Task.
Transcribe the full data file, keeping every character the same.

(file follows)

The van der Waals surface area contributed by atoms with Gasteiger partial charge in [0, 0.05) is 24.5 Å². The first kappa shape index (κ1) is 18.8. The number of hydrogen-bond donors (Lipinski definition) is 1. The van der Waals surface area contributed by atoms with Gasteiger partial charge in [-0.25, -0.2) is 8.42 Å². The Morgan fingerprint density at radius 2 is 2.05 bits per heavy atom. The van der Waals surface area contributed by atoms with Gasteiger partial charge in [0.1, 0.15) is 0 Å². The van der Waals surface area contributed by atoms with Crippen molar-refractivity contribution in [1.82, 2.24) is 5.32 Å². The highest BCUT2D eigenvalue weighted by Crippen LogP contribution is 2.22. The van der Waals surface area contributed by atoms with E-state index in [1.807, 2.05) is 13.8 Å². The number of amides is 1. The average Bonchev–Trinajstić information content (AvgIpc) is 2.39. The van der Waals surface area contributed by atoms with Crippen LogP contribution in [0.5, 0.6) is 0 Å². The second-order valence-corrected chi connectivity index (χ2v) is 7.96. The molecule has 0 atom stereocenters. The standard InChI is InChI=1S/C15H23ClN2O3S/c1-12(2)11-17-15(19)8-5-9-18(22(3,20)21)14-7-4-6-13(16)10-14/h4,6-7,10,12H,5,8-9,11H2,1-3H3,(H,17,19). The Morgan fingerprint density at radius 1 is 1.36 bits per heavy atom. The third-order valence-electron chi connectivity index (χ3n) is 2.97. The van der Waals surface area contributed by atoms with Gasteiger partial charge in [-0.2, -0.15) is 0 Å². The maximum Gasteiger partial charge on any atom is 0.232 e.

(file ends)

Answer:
The van der Waals surface area contributed by atoms with Gasteiger partial charge in [0, 0.05) is 24.5 Å². The first kappa shape index (κ1) is 18.8. The number of hydrogen-bond donors (Lipinski definition) is 1. The van der Waals surface area contributed by atoms with Gasteiger partial charge in [-0.25, -0.2) is 8.42 Å². The Morgan fingerprint density at radius 2 is 2.05 bits per heavy atom. The van der Waals surface area contributed by atoms with Gasteiger partial charge in [0.1, 0.15) is 0 Å². The van der Waals surface area contributed by atoms with Crippen molar-refractivity contribution in [1.82, 2.24) is 5.32 Å². The highest BCUT2D eigenvalue weighted by Crippen LogP contribution is 2.22. The van der Waals surface area contributed by atoms with E-state index in [1.807, 2.05) is 13.8 Å². The number of amides is 1. The average Bonchev–Trinajstić information content (AvgIpc) is 2.39. The van der Waals surface area contributed by atoms with Crippen LogP contribution in [0.5, 0.6) is 0 Å². The second-order valence-corrected chi connectivity index (χ2v) is 7.96. The molecule has 0 atom stereocenters. The standard InChI is InChI=1S/C15H23ClN2O3S/c1-12(2)11-17-15(19)8-5-9-18(22(3,20)21)14-7-4-6-13(16)10-14/h4,6-7,10,12H,5,8-9,11H2,1-3H3,(H,17,19). The Morgan fingerprint density at radius 1 is 1.36 bits per heavy atom. The third-order valence-electron chi connectivity index (χ3n) is 2.97. The van der Waals surface area contributed by atoms with Gasteiger partial charge in [-0.2, -0.15) is 0 Å². The maximum Gasteiger partial charge on any atom is 0.232 e.